Albany's Jake Piseno.
Jake Piseno has quietly had a stellar career at Albany.
Rich Barnes


9. Denver Outlaws: Kenny Brower, D, Duke

Brower is a large presence on defense that is possibly the best cover defender in college lacrosse. He’s gone up against every team’s best player, including the top three players in this draft class — including O’Neill at practice. In addition to being a starter in Denver from the beginning, he also provides a bridge to the next generation, as Jesse Bernhardt and Mike Manley are closer to retirement than the beginning of their careers.

10. New York Atlas: Liam Entenmann, G, Notre Dame

New York still gets the top goalie in the class. In 2023, the Atlas finished sixth in the league in saves and last in save percentage. They also allowed the most scores against with 140; only one other team — the Whipsnakes — allowed more than 119, and they still allowed 12 fewer than the Atlas. They signed Tim Troutner in the offseason, but drafting Entenmann at the very least should push both to compete for playing time.

11. Denver Outlaws: Graham Bundy Jr., M, Georgetown

The Outlaws finished last in the league in scoring last year, and they were last by 30 points. Of the team’s 79 total goals, 25 were scored by the midfield, so adding weapons to the cupboard is essential. In Bundy, the Outlaws would get a big body that would pair nicely on a line with last year’s first-round pick Sam Handley. He’s also a great time-and-room shooter and would be a two-point threat, which the Outlaws also finished last in with only two two-point goals.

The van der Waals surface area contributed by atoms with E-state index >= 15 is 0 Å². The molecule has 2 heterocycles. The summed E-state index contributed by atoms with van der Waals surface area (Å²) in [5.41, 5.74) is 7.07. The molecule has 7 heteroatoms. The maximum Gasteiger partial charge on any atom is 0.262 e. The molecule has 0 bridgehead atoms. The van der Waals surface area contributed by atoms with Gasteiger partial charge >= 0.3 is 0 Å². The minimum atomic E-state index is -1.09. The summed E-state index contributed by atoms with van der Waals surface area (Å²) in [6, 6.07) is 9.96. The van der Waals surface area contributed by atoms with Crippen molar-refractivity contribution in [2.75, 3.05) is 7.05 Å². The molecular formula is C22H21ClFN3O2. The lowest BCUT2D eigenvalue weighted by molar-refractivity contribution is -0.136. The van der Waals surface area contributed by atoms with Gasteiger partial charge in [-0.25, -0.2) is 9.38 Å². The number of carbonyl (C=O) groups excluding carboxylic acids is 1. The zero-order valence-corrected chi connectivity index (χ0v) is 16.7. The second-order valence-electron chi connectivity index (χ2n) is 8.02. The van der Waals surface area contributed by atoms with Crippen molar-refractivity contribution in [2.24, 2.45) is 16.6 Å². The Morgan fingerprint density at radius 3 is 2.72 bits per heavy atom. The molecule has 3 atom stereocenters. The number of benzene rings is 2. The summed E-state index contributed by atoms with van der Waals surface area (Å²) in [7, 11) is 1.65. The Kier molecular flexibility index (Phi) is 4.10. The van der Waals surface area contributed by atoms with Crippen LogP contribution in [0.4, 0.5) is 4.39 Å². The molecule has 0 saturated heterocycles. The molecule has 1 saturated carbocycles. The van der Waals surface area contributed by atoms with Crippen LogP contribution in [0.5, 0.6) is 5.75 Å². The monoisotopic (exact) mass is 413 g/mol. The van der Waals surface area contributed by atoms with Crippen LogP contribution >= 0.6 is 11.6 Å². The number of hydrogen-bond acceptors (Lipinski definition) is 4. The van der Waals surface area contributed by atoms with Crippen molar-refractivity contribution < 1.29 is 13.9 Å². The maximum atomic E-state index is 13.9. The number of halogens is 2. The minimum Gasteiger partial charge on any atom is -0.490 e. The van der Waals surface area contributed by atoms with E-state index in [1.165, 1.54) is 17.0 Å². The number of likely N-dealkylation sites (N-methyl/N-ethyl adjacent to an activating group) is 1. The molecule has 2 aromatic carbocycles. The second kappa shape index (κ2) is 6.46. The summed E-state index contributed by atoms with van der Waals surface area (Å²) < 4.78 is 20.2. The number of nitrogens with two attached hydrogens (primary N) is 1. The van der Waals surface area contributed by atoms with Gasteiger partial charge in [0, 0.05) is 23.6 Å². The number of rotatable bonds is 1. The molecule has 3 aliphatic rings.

12. Carolina Chaos: TJ Malone, A, Penn State

The Chaos have rebuilt their offense this offseason, and Malone adds an interesting wrinkle. He can dodge or feed, and he plays with great speed. Having him and Brian Minicus running around the field could wear out defenses. It also provides the Chaos with some flexibility, with either of the two able to play from behind the goal or out of the box.

13. California Redwoods: Dyson Williams, A, Duke

For all the attention on the defenders the Redwoods lost in the offseason, they also lost several midfielders: Jules Heningburg, Sergio Perkovic and Kevin Rogers. The team will also need to replenish the team on offense. Williams ran out of the box for Canada at the 2023 World Men’s Lacrosse Championship. He’s a lefty, which would fill a need for California, and has a big frame, and St. Laurent is known to be a fan of big midfielders.

14. Boston Cannons: Jake Naso, FO, Duke

Now that Ethan Rall will not be allowed to take faceoffs with a long pole, it’s imperative the Cannons find a long-term solution at the position, one they haven’t had since their inception in the PLL. Not only is Naso a top faceoff athlete — his current lowest winning percentage in a season is 56 percent — he also has 20 career goals, making him a threat to make it and take it, which is helpful with the shortened shot clock.

15. Philadelphia Waterdogs: Eric Dobson, M, Notre Dame